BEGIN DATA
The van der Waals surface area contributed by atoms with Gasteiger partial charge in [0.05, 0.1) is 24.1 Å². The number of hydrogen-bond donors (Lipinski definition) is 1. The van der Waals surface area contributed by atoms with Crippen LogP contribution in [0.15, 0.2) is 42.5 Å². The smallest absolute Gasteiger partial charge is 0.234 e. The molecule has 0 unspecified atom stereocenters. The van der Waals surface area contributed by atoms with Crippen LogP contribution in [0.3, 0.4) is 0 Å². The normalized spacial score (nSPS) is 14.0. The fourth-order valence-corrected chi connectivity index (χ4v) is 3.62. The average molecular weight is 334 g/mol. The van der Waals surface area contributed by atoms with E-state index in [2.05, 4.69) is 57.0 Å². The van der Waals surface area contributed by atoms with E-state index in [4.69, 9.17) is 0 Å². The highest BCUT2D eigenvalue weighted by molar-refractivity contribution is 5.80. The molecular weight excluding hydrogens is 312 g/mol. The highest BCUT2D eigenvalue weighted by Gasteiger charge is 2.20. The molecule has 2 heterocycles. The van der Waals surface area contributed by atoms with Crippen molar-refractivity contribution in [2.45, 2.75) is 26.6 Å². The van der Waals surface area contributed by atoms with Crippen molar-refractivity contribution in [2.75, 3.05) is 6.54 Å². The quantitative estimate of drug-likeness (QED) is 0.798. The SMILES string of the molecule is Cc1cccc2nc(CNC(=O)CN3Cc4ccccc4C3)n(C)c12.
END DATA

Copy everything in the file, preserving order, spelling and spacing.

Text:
The van der Waals surface area contributed by atoms with Gasteiger partial charge in [0.05, 0.1) is 24.1 Å². The number of hydrogen-bond donors (Lipinski definition) is 1. The van der Waals surface area contributed by atoms with Crippen LogP contribution in [0.15, 0.2) is 42.5 Å². The smallest absolute Gasteiger partial charge is 0.234 e. The molecule has 0 unspecified atom stereocenters. The van der Waals surface area contributed by atoms with Crippen LogP contribution in [0.3, 0.4) is 0 Å². The normalized spacial score (nSPS) is 14.0. The fourth-order valence-corrected chi connectivity index (χ4v) is 3.62. The average molecular weight is 334 g/mol. The van der Waals surface area contributed by atoms with E-state index in [2.05, 4.69) is 57.0 Å². The van der Waals surface area contributed by atoms with E-state index in [4.69, 9.17) is 0 Å². The highest BCUT2D eigenvalue weighted by molar-refractivity contribution is 5.80. The molecular weight excluding hydrogens is 312 g/mol. The highest BCUT2D eigenvalue weighted by Gasteiger charge is 2.20. The molecule has 2 heterocycles. The van der Waals surface area contributed by atoms with Crippen molar-refractivity contribution in [2.45, 2.75) is 26.6 Å². The van der Waals surface area contributed by atoms with Crippen molar-refractivity contribution in [2.75, 3.05) is 6.54 Å². The quantitative estimate of drug-likeness (QED) is 0.798. The SMILES string of the molecule is Cc1cccc2nc(CNC(=O)CN3Cc4ccccc4C3)n(C)c12.